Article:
Nguyen-Tan will not run
Liberal councilmember rules out re-election bid; Andy Holcombe joins the race
No longer able to square the rest of his life with the demands placed on him as a Chico city councilmember, Dan Nguyen-Tan this week announced he will not seek re-election in November.
“There is a difficulty in making another four-year commitment to the council, given the constraints that it places on my personal and professional life,” the 29-year-old said.
He was elected four years ago, receiving 2,000 more votes than second-place finisher Steve Bertagna. Almost certainly the only member of a minority group ever to sit on the council dais, as well as one of the youngest councilmembers ever, Nguyen-Tan has a consulting firm, teaches at Chico State University and sits on the boards of three nonprofit organizations.
He termed his decision a “temporary break from the demands of public service.”
“It was a very difficult decision for me because I love being on the council, despite the occasional headaches and sometimes thankless job. When you care about a community as much as I do about Chico, it’s tough not to continue serving.”
Nguyen-Tan was born in Saigon in 1974 and came to Chico while still in elementary school. After graduating from Pleasant Valley High School, he attended Whitman College in Walla Walla, Wash., followed by two years of graduate school at Harvard, where he earned a public-policy master’s degree with an emphasis on financial management in 1998.
A self-proclaimed moderate, conservatives saw Nguyen-Tan as a liberal, even though he kept an eye on city spending and convinced a majority of the council that the city should not pay to clean private property near the old Humboldt Dump.
Nguyen-Tan’s decision, combined with the death of Councilmember Coleen Jarvis in May, means there are no progressive incumbents in the November election, leaving Scott Gruendl as the only remaining true liberal on the council.
Jarvis and Nguyen-Tan were close allies on some issues but sharply divided on others. Nguyen-Tan said the conservatives’ refusal to appoint Jarvis’s husband, Michael Stauffer, to fill the last six months of her term did not affect his plans, but he added that they were wrong in not carrying out Jarvis’ wish.
“I was personally disappointed they did not respect Coleen or the voters who supported her and chose to put politics above doing the right thing,” he said.
For now, he said, he will continue to teach part-time at Chico State and run his consulting business.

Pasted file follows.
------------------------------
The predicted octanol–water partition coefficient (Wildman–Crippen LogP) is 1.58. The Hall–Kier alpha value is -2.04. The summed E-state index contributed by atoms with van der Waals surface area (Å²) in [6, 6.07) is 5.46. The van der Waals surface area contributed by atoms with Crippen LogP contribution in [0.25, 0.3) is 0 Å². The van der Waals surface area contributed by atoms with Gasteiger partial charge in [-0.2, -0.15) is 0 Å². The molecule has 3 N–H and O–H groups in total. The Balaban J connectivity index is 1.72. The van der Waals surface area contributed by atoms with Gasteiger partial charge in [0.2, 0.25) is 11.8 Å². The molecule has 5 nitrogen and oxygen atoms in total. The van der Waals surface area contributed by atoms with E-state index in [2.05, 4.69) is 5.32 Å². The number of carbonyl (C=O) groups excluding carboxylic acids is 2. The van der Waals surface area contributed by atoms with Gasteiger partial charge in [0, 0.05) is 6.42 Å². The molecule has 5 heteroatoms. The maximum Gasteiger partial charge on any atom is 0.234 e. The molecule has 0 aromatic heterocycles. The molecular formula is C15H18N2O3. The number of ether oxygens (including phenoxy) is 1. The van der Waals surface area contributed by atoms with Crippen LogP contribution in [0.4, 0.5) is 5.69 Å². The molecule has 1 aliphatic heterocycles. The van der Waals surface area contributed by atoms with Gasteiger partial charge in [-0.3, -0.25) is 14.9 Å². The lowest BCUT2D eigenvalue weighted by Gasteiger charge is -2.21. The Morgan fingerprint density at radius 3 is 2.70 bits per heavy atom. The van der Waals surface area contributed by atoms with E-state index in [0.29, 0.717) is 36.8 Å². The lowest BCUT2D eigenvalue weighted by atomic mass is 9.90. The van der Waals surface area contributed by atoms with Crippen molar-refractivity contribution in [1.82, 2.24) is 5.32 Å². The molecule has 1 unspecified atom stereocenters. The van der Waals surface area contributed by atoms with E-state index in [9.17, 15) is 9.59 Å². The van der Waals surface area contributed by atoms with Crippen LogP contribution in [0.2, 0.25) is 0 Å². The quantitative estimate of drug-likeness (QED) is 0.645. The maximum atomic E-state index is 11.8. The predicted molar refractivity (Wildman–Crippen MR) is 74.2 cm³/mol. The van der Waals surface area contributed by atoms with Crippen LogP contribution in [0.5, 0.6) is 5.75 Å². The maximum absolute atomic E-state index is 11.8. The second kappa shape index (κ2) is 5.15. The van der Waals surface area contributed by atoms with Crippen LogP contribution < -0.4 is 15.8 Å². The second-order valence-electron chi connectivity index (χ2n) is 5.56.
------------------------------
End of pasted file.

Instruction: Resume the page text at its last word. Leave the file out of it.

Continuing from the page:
“I’ll continue to be heavily engaged in the community in many different ways,” he promised.
Nguyen-Tan brought a welcome sense of humor, often self-effacing, to the council meetings. He said that among his proudest accomplishments as a councilmember was his ability “to avoid having to be photographed wearing a hard hat and holding a shovel at any groundbreaking ceremony.”
Six months ago, local attorney Andy Holcombe thought he’d be making his first run for council alongside fellow liberals Jarvis and Nguyen-Tan. A day before the latter announced he would not seek re-election, Holcombe held a press conference surrounded by 20 or so supporters to announce his intentions.
“I had planned on running with both Coleen and Dan,” said the silver-haired Holcombe. “It was something we had talked about informally in the past, but I still wanted to run as an independent candidate.”
Holcombe, 51, has served two terms as a director of the Chico Area Recreation District and is making his first real foray into politics, having run unopposed both times for the CARD post.
Standing in front of the hands sculpture that sits next to the City Municipal Building, Holcombe outlined the important issues to him as public arts, affordable housing and protection of Chico’s existing neighborhoods.
He also mentioned the conservatives’ failure to appoint Stauffer to finish Jarvis’ term and predicted it could affect the tenor of the upcoming election campaign.
“I do think the issue of not appointing someone to Coleen’s seat will be an issue, and it could get ugly,” he said. “For me their failure to appoint someone was not a personal failing on their parts, but it was a failing on the issue of good government and being responsible to Chico. It was a bad decision and it was political.”
Holcombe, a public-interest attorney and one of the founders of the Community Shelter Partnership, said this is a good time in his life to run for political office and that he is prepared to cut back on his law practice to devote time to the council if he’s elected.
“I want to be a councilmember because I want to make a difference—strike that; because I can make a difference through strong, effective leadership.”
At this point, he said, his goal is to raise at least $20,000 in campaign contributions and he will take money from any willing donor.
When asked about his political leanings, Holcombe smiled and said, "Well, this is a non-partisan race, of course, and it is important to represent all of Chico. But yes, I’m liberal. It may not be safe to say so, but that is who I am."